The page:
# How to write a \newenvironment with a conditional structure and one optional parameter

I would like to define a new environment with an optional parameter. Currently, I have

\theoremstyle{plain}
\newtheorem{prop}{Proposition}
\newenvironment{propExt}[1][]{\ifx!#1! \begin{prop}
\else \begin{prop}(Proof in \ref{#1})}
{\end{prop}}


When I put the optional argument, everything works fine, e.g.

\begin{propExt}[label_name]


However, with no argument, \begin{propExt}, I have the error message

! Incomplete \ifx; all text was ignored after line 283.


I think the problem comes from the fact that \end{prop} is not executed if there is no argument specified, as it follows \else

How should I do?

-

## migrated from stackoverflow.comMay 20 '13 at 17:16

This question came from our site for professional and enthusiast programmers.

Welcome to TeX.SX! Your post was migrated here from Stack Overflow. Please register on this site, too, and make sure that both accounts are associated with each other (by using the same OpenID), otherwise you won't be able to comment on or accept answers or edit your question. –  Martin Schröder May 20 '13 at 17:33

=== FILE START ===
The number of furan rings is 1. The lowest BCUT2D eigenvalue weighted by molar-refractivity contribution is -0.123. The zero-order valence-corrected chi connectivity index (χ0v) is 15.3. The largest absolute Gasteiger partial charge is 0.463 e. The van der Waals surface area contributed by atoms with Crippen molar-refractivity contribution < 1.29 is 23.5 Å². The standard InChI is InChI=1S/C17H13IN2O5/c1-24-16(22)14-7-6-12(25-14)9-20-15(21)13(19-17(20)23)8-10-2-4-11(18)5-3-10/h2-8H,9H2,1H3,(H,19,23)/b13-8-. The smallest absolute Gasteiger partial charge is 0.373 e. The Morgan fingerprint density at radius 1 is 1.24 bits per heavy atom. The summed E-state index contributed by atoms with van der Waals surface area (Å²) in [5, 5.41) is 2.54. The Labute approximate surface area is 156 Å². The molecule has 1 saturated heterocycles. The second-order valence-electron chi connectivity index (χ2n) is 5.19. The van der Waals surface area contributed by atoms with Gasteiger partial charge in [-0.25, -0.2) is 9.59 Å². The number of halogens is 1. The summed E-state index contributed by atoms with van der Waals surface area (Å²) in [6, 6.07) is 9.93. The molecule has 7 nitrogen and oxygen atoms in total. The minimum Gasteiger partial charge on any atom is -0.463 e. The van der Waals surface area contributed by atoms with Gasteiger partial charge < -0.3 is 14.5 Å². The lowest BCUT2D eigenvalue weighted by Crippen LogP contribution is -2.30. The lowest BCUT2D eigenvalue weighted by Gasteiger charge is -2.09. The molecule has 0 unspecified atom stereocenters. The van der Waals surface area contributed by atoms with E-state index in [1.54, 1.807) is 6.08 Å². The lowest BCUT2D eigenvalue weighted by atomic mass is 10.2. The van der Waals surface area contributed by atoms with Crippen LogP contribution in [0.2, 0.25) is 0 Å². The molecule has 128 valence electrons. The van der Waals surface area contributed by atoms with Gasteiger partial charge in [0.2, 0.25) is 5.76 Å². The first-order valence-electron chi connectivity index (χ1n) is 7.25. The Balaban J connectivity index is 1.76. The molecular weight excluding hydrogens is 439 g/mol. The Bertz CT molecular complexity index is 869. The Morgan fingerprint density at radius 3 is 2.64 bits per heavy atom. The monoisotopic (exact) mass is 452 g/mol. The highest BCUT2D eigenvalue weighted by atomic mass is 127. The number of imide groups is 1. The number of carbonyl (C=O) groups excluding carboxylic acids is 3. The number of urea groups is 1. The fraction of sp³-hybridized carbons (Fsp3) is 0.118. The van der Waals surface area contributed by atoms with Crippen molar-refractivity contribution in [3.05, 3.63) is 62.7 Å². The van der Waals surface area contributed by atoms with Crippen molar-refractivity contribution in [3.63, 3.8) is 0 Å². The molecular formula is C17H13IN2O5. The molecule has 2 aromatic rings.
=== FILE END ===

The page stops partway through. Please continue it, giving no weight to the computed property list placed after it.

That's because you have no ending clause for the \ifx statement; it has the structure \ifx...[\else]...\fi. A naive approach to achieve what you're after would be:

\theoremstyle{plain}
\newtheorem{prop}{Proposition}
\newenvironment{propExt}[1][\empty]
{\begin{prop}% Start prop
\ifx\empty#1\relax\else(Proof in~\ref{#1})\fi}% Conditionally add (Proof in~\ref{#1})
{\end{prop}}% End prop


This checks whether the supplied optional argument matches \empty (whether this is defined or not). There are other ways of performing these checks. Most notably would be using xparse:

\usepackage{xparse}% http://ctan.org/pkg/xparse
\theoremstyle{plain}
\newtheorem{prop}{Proposition}
\NewDocumentEnvironment{propExt}{o}
{\begin{prop}% Start prop
\IfNoValueTF{#1}{(Proof in~\ref{#1})}{}}% Conditionally add (Proof in~\ref{#1}
{\end{prop}}


xparse provides the condition \IfNoValueTF{<arg>}{<true>}{<false>} where you condition on whether or not a value was supplied to <arg> (a single optional argument in the above case). An even simpler method (if no false clause is required) is to use \IfValueT{#1}{(Proof in~\ref{#1})}.

-
This is perfect. Many thanks! –  Emmanuel Leclercq May 20 '13 at 15:48